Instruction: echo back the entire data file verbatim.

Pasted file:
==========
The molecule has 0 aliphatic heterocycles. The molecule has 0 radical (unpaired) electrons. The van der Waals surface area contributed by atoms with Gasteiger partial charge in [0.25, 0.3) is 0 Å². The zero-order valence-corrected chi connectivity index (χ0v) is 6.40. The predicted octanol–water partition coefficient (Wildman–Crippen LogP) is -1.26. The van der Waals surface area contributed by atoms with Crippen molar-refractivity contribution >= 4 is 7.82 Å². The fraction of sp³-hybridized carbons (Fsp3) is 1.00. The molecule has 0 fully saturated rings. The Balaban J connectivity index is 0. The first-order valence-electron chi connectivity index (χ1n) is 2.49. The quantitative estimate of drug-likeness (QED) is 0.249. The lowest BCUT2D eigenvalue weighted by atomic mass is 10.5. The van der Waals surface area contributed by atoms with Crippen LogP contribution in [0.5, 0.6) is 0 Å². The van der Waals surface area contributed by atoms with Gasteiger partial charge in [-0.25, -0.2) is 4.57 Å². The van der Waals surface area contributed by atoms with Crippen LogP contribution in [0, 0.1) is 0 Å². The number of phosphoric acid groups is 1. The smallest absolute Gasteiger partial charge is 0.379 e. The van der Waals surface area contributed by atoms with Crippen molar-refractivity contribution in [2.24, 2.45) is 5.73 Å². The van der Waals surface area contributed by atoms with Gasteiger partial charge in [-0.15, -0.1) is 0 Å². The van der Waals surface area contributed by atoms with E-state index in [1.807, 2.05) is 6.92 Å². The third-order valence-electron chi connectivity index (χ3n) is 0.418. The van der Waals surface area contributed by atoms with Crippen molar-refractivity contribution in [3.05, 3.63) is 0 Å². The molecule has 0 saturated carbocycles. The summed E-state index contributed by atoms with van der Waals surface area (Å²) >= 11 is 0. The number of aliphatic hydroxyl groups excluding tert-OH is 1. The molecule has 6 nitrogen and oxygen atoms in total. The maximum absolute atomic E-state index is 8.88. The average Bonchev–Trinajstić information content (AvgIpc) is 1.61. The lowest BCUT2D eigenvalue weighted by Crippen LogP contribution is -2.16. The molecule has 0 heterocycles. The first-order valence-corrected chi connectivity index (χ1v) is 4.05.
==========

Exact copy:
The molecule has 0 aliphatic heterocycles. The molecule has 0 radical (unpaired) electrons. The van der Waals surface area contributed by atoms with Gasteiger partial charge in [0.25, 0.3) is 0 Å². The zero-order valence-corrected chi connectivity index (χ0v) is 6.40. The predicted octanol–water partition coefficient (Wildman–Crippen LogP) is -1.26. The van der Waals surface area contributed by atoms with Crippen molar-refractivity contribution >= 4 is 7.82 Å². The fraction of sp³-hybridized carbons (Fsp3) is 1.00. The molecule has 0 fully saturated rings. The Balaban J connectivity index is 0. The first-order valence-electron chi connectivity index (χ1n) is 2.49. The quantitative estimate of drug-likeness (QED) is 0.249. The lowest BCUT2D eigenvalue weighted by atomic mass is 10.5. The van der Waals surface area contributed by atoms with Crippen LogP contribution in [0.5, 0.6) is 0 Å². The van der Waals surface area contributed by atoms with Gasteiger partial charge in [-0.25, -0.2) is 4.57 Å². The van der Waals surface area contributed by atoms with Crippen LogP contribution in [0, 0.1) is 0 Å². The number of phosphoric acid groups is 1. The smallest absolute Gasteiger partial charge is 0.379 e. The van der Waals surface area contributed by atoms with Crippen molar-refractivity contribution in [2.24, 2.45) is 5.73 Å². The van der Waals surface area contributed by atoms with Gasteiger partial charge in [-0.15, -0.1) is 0 Å². The van der Waals surface area contributed by atoms with E-state index in [1.807, 2.05) is 6.92 Å². The third-order valence-electron chi connectivity index (χ3n) is 0.418. The van der Waals surface area contributed by atoms with Crippen molar-refractivity contribution in [3.05, 3.63) is 0 Å². The molecule has 0 saturated carbocycles. The summed E-state index contributed by atoms with van der Waals surface area (Å²) >= 11 is 0. The number of aliphatic hydroxyl groups excluding tert-OH is 1. The molecule has 6 nitrogen and oxygen atoms in total. The maximum absolute atomic E-state index is 8.88. The average Bonchev–Trinajstić information content (AvgIpc) is 1.61. The lowest BCUT2D eigenvalue weighted by Crippen LogP contribution is -2.16. The molecule has 0 heterocycles. The first-order valence-corrected chi connectivity index (χ1v) is 4.05.